7-Eleven, Bloor and Spadina

Concept: 3 out of 5
Execution: 2 out of 5
Yeah, but: The world's biggest seller of cooked hot-dogs can't be all bad.

The Long Version: 7-Eleven always makes me think of William Gibson's Bridge trilogy, in which the convenience store chain Lucky Dragon plays a pivotal role. They're in places where they probably shouldn't be, and at one point security guard Berry Rydell realizes that it's the only store for miles that actually sells anything that anyone actually needs.

But downtown Toronto isn't a dystopian society that has broken down after a catastrophic earthquake - we're temblor-free. And within a block or two of the 7-Eleven at Bloor and Spadina there's all kinds of food stores, Chinatown, discount retailers, heath food supplies, and the most expensive shopping district in the city. So it's not like there are no other options.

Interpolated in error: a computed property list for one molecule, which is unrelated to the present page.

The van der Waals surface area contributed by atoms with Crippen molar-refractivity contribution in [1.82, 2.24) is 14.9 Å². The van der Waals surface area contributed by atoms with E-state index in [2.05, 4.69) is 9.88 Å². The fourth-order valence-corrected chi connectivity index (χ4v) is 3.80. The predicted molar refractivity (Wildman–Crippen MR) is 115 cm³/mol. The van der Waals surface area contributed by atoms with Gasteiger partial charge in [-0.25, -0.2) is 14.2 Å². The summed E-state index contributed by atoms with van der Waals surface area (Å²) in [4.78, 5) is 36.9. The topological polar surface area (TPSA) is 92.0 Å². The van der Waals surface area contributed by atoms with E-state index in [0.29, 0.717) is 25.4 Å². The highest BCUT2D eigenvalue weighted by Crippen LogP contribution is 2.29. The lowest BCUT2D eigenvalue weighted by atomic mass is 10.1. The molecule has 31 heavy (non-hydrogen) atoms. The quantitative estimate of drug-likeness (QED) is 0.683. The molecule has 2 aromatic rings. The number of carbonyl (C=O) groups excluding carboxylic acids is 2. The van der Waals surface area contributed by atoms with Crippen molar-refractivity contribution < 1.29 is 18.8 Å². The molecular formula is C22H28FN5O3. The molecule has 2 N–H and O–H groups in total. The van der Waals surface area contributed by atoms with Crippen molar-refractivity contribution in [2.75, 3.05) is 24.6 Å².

There are even several other convenience stores, coffee shops, fast-food places and donut stores, most of which are cheaper and/or better than 7-11, several are open 24 hours, and are all within a few dozen metres of the intersection. In one way or another they all sell some of the same things that the Seven-Eleven does. But they're not actually on the corner, or they don't have the bank machine, or they don't routinely put their 2L bottles of coke on sale.

So 7-Eleven isn't always the best choice, doesn't have the happiest employees, and doesn't usually have the lowest prices. It is convenient, brightly lit, and sells just about everything. But they don't call them "happy employee and low prices" stores, they call them something else.

But 7-Eleven is similar to Gibson's Lucky Dragon in one other way: both attempt to saturate and control popular culture. Naturally, a large corporation has its own web site, but so does one of it's products: slurpee dot com. And like Luke Skywalker, 7-Eleven has its own day to celebrate its existence - July 11 - which happens to be today. That's not a big deal, if Coke had a numeric name, I'm sure they'd do it too. But what really amazed me is that 7/11 has made a registered trade mark out of the term "brain freeze." That phrase currently gets half a million hits on Google, and two out of the first ten are related to 7-Eleven. I wonder if the rest are using it with permission?


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